Consistent structures mean agencies know they exist, are delegated to attend, and can build relationships. But consistency needs to be delicately balanced by some flexibility, for example when to have meetings, and who attends. flexibility means meetings have a clear purpose, are held when needed, and have the right people there.
This balancing act is something which we face in Our Society work in Dudley. Another finding which echoes what we are thinking about in Our Society work is the need for skilled individuals.
Skilled individuals, with ‘local knowledge’. organisations often focus on the structures, but it is also the people within them that make a difference. one lesson from the WIN project was that people’s skills were based on their ‘local knowledge’. Local knowledge was gained through experience, and/or talking to local people and front-line workers, as well as being ‘out and about’ in neighbourhoods.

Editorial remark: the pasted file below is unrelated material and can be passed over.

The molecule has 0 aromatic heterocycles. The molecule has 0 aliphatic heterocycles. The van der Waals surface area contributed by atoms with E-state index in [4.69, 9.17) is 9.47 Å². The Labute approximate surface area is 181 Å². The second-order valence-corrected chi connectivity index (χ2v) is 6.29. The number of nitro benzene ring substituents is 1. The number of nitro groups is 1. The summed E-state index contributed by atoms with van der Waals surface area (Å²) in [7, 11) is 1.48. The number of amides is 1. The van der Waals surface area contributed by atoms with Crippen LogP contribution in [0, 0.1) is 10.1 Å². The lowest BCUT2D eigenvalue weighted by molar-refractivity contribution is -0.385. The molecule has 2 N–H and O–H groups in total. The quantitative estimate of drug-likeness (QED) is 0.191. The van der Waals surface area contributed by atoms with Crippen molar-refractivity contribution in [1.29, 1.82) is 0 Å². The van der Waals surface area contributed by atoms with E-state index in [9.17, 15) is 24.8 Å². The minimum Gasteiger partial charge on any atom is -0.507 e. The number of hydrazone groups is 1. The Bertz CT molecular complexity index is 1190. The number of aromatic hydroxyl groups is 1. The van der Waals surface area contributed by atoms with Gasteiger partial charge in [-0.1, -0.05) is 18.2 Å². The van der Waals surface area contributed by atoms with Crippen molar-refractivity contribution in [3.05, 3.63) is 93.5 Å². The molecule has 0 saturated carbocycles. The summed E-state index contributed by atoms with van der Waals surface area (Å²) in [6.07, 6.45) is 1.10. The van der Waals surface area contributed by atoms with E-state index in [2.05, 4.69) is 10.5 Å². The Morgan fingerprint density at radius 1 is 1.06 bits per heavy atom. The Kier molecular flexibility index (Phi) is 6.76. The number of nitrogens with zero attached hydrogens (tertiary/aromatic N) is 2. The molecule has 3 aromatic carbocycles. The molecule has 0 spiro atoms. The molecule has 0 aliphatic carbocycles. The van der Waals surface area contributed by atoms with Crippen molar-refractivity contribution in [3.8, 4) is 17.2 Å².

The findings in relation to the role of local councillors will is of relevance to the Inspiring Democracy activity we’ve been involved in.
Download the summary report (12 pages)
Download the full report (80 pages)
Tuesday 17 April will see the launch of Dudley’s MASH Lab. This has evolved from the OUr Society: Our Solutions research and discussions which have taken place and which led to thinking which we call MASH: Managing Assets and Services Holistically. The ideas have been committed to by senior decision makers in Dudley Council